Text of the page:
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10/29/2017 Latest post:
Welcome to our CaringBridge website. We are using it to keep family and friends updated in one place. We appreciate your support and words of hope and encouragement. Thank you for visiting. ___________________________________________________________________________________________________________________________________________________________ Sean Ries is the youngest son of Brenda and Richard Ries. Sean turned 5 years old on Valentines Day 2012. He has a sparkling personality, gives great hugs, and is quite an aspiring athlete. He loves video games, dinosaurs, the Yankees, and doing anything with his big brother Brian. Sean also loves school and has a great circle of friends.
On February 6, 2012, Sean was diagnosed with a 5 cm tumor in the left side of his brain. He underwent biopsy surgery the next day to diagnose the tumor, determined to be a low-grade glioma (further classified later as a dysembryoplastic neuroepithelial tumor or DNET). Early indications were that further surgery was not an option given the size and location of the tumor in his speech and motor centers.
The first clue that there was anything wrong was on February 2, 2012 when Sean had what could only be described as a small seizure. It was such a brief/minor event, Brenda and Richard weren't even sure that's what it was. Unfortunately, subsequent to the diagnosis his seizures continued to increase and become more debilitating, despite the multiple medications he was taking to try and control them.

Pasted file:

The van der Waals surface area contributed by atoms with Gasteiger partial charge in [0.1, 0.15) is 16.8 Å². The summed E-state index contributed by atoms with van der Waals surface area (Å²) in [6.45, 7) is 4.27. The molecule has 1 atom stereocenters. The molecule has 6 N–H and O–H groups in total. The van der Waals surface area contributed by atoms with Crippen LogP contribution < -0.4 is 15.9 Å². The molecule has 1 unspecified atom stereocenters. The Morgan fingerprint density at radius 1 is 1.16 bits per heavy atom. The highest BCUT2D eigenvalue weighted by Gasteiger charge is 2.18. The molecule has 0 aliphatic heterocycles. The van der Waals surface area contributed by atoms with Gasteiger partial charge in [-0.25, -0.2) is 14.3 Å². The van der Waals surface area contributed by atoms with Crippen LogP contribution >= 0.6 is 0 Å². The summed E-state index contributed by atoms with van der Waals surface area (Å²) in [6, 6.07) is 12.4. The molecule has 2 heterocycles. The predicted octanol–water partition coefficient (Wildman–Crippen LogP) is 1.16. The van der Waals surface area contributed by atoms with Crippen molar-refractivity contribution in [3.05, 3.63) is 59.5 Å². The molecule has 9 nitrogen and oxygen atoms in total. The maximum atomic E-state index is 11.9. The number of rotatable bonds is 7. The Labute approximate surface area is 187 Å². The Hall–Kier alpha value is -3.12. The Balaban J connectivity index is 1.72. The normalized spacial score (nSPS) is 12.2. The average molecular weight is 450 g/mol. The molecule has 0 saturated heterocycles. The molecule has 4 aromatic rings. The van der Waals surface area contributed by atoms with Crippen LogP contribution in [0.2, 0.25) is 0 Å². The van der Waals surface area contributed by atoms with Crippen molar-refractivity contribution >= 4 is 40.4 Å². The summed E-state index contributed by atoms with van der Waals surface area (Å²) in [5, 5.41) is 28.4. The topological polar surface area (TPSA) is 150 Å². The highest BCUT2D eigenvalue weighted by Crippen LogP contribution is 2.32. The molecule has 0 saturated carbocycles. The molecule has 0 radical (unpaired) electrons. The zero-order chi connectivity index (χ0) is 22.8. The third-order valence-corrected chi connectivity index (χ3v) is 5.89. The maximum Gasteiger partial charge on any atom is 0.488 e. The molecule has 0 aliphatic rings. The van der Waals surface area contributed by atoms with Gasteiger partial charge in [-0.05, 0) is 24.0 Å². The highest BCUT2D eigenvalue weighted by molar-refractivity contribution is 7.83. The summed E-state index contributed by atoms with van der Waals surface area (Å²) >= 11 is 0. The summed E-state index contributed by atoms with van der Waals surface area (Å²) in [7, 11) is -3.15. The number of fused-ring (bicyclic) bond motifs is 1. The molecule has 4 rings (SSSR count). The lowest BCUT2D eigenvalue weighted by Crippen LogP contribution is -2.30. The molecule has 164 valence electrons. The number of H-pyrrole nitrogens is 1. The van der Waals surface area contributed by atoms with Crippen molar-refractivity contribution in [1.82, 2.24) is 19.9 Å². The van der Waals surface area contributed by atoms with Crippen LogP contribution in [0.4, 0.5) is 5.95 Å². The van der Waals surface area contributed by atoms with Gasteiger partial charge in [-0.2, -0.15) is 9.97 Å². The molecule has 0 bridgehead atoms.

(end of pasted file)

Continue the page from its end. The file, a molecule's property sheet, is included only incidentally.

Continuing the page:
Brenda and Richard sought second opinions on appropriate treatment options from some of the best hospitals in the northeast and across the country. After weeks of consults and additional testing, the decision was made to treat Sean under the care of a team of doctors at Memorial Sloan-Kettering Cancer Center (MSKCC)& Weill Cornell Medical Center in New York City. Next steps included a two-phase surgery in May 2012. The first surgery was to place a grid of electrodes directly on the surface of his brain, allowing doctors to map his speech and motor functions over the course of several days, and determine if there was a "safe" way to remove any portion of the tumor without inflicting neurological injury. In the second surgery, guided by the mapping data they had obtained, doctors were able to successfully remove about 80% of the tumor.
At this time Sean's treatment does not require chemotherapy or radiation. The plan for now is "active surveillance" which means MRI's at MSKCC every 3 months to watch for any changes in the tumor that remains before pursuing additional treatment.
We all Pray for healing hands on this precious little boy!!! ________________________________________________________________________________________________________________________________________________________
Update Feb. 2017: After 4 1/2 years of stable scans, sadly doctors found a new spot on Sean's brain at his regular MRI on February 2, 2017. At the next scan just three months later, it had doubled in size, so his heartbroken family is once again in search of the best treatment options for this amazing, brave little boy. ________________________________________________________________________________________________________________________________________________________